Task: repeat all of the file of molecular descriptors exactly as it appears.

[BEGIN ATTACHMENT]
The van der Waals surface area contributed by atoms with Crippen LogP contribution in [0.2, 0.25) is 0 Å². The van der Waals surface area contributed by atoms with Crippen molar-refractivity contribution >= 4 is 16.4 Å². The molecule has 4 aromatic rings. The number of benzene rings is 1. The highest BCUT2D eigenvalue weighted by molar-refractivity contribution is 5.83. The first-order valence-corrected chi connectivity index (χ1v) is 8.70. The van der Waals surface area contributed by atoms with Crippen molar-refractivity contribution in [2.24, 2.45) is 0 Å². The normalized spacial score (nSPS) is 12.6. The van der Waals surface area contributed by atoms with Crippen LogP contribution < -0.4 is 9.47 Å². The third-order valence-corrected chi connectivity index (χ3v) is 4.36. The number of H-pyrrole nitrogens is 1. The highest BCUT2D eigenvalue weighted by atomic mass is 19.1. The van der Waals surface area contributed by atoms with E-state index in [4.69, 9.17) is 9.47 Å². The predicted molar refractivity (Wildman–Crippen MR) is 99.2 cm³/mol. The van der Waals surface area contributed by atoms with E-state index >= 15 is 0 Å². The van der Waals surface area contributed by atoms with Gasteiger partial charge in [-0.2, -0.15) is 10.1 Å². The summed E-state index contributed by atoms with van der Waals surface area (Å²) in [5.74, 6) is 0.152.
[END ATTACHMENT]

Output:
The van der Waals surface area contributed by atoms with Crippen LogP contribution in [0.2, 0.25) is 0 Å². The van der Waals surface area contributed by atoms with Crippen molar-refractivity contribution >= 4 is 16.4 Å². The molecule has 4 aromatic rings. The number of benzene rings is 1. The highest BCUT2D eigenvalue weighted by molar-refractivity contribution is 5.83. The first-order valence-corrected chi connectivity index (χ1v) is 8.70. The van der Waals surface area contributed by atoms with Crippen molar-refractivity contribution in [2.24, 2.45) is 0 Å². The normalized spacial score (nSPS) is 12.6. The van der Waals surface area contributed by atoms with Crippen LogP contribution < -0.4 is 9.47 Å². The third-order valence-corrected chi connectivity index (χ3v) is 4.36. The number of H-pyrrole nitrogens is 1. The highest BCUT2D eigenvalue weighted by atomic mass is 19.1. The van der Waals surface area contributed by atoms with E-state index in [4.69, 9.17) is 9.47 Å². The predicted molar refractivity (Wildman–Crippen MR) is 99.2 cm³/mol. The van der Waals surface area contributed by atoms with E-state index >= 15 is 0 Å². The van der Waals surface area contributed by atoms with Gasteiger partial charge in [-0.2, -0.15) is 10.1 Å². The summed E-state index contributed by atoms with van der Waals surface area (Å²) in [5.74, 6) is 0.152.